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Detection of respiratory syncytial virus in acute bronchiolitis in infants.

Abstract
Direct detection of respiratory syncytial (RS) virus antigen in nasopharyngeal secretions (NPS) provides the most rapid diagnostic test for RS infection, but more sensitive methods might be more beneficial in the study of virus shedding. RS virus RNA was extracted from cells stored at -70 degrees C either in suspension with added RNAse inhibitor or as a pellet without inhibitor. The RNA was reverse transcribed, the resultant cDNA amplified by the polymerase chain reaction and detected by ethidium bromide staining after electrophoresis through agarose gel (RT-PCR). Of 217 specimens tested, 106 were positive by antigen detection, 99 by RT-PCR, and 92 by virus isolation. In a series of 97 sequential NPS specimens from 15 infants in whom RS virus induced bronchiolitis was confirmed, antigen detection proved most sensitive in the first week after onset and RT-PCR detected most positive specimens in the second week. Storage of the cells as a pellet proved more satisfactory than storage as a suspension. A further round of amplification using nested primers increased the number of positive results obtained by RT-PCR. The sensitivity of antigen detection using directly labelled monoclonal antibody to RS virus was slightly higher than that of RT-PCR, but the specificity was slightly lower.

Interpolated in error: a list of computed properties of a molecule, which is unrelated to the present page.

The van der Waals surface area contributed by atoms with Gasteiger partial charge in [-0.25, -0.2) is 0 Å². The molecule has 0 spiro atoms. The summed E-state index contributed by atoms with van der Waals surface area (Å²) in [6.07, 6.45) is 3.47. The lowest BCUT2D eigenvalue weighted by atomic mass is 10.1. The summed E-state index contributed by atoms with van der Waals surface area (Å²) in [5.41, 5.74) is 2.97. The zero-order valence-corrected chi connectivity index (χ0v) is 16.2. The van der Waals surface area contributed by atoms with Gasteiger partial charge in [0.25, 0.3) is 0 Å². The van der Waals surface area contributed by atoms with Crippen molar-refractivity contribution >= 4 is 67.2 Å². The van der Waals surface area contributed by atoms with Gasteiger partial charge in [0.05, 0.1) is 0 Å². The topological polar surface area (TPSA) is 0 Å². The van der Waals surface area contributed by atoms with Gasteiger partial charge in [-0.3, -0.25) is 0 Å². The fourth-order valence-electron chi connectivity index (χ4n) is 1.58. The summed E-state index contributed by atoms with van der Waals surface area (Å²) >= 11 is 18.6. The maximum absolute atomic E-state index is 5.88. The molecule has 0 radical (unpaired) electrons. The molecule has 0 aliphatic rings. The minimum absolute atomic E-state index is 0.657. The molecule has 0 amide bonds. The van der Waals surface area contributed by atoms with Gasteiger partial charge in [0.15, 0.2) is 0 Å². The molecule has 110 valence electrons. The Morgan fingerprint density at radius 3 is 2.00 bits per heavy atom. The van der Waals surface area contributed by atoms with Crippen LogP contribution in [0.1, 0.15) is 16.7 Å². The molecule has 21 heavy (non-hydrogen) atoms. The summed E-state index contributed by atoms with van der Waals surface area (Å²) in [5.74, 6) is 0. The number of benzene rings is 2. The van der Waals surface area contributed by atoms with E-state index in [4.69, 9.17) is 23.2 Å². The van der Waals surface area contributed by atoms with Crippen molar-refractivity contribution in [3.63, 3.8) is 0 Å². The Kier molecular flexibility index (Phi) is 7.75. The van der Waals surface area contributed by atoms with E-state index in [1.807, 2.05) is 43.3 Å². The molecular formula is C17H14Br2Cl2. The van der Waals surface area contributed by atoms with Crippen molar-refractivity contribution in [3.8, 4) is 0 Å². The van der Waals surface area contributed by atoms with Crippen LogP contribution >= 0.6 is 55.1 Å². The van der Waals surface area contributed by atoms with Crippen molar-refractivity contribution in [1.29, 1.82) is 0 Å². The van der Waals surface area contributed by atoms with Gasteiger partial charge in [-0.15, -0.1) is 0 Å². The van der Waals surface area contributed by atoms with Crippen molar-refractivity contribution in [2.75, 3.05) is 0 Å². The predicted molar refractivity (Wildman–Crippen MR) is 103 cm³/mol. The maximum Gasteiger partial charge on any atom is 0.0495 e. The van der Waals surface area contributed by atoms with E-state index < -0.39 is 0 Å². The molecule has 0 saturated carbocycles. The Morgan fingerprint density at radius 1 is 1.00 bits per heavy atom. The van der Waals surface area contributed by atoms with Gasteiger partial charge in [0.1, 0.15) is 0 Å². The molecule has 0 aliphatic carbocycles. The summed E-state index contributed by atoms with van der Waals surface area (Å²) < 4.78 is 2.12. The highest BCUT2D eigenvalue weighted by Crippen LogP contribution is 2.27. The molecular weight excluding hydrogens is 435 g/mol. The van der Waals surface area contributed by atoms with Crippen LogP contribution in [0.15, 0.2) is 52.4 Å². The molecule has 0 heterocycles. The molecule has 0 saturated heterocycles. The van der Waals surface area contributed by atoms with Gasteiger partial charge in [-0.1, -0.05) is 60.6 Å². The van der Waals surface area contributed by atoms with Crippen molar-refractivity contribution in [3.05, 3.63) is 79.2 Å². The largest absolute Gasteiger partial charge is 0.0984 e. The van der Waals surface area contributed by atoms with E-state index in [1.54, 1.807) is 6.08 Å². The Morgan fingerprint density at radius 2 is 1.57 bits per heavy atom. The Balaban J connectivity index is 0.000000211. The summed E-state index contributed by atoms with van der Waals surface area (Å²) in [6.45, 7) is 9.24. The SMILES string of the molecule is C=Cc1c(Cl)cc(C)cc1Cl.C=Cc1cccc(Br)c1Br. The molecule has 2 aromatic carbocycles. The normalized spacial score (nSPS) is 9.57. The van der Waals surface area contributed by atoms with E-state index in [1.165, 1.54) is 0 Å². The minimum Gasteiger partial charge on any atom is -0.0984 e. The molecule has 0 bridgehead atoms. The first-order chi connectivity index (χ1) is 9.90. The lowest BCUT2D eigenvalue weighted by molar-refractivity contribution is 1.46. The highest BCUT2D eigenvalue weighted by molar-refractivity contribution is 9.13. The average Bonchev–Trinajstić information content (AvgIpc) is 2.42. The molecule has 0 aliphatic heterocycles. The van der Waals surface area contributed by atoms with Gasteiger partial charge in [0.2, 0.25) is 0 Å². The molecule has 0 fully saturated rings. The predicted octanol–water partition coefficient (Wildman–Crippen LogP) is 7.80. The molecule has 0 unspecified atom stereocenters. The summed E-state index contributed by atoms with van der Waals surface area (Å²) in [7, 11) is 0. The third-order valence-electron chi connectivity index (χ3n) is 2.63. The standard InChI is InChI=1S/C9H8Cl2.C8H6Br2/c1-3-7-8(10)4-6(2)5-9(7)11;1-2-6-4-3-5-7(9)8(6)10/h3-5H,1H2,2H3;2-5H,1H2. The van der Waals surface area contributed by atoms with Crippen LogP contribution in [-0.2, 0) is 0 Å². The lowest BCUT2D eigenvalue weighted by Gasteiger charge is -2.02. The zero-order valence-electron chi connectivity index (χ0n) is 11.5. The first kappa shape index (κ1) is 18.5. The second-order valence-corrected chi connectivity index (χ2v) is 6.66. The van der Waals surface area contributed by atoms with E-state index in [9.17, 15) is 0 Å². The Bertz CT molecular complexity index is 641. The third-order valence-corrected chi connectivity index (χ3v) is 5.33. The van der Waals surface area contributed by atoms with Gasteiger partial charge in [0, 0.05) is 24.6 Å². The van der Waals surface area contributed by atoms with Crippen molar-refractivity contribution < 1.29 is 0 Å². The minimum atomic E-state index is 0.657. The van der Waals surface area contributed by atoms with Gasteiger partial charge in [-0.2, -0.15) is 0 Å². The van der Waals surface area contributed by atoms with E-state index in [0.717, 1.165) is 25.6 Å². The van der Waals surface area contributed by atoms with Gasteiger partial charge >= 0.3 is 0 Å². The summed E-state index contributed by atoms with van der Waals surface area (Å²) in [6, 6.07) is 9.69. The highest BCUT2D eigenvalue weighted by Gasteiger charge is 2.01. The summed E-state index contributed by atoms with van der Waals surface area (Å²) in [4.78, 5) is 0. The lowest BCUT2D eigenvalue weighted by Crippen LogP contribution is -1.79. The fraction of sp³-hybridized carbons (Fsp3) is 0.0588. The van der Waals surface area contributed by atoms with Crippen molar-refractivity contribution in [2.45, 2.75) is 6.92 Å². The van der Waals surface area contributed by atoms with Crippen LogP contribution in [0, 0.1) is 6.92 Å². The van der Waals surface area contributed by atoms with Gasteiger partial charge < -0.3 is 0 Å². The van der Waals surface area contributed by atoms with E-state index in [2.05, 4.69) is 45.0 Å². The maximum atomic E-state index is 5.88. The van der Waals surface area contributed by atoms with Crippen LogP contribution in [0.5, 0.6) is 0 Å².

AuthorsH A Cubie, J M Inglis, E E Leslie, A T Edmunds, B Totapally
JournalJournal of medical virology (J Med Virol) Vol. 38 Issue 4 Pg. 283-7 (Dec 1992) ISSN: 0146-6615 [Print] UNITED STATES
PMID1474378 (Publication Type: Comparative Study, Journal Article, Research Support, Non-U.S. Gov't)
Chemical References
  • Antigens, Viral
Topics
  • Antigens, Viral (analysis)
  • Base Sequence
  • Bronchiolitis (microbiology)
  • Fluorescent Antibody Technique
  • Humans
  • Infant
  • Molecular Sequence Data
  • Nasopharynx (microbiology)
  • Polymerase Chain Reaction
  • Respiratory Syncytial Viruses (immunology, isolation & purification)
  • Respirovirus Infections (complications, diagnosis, microbiology)
  • Sensitivity and Specificity

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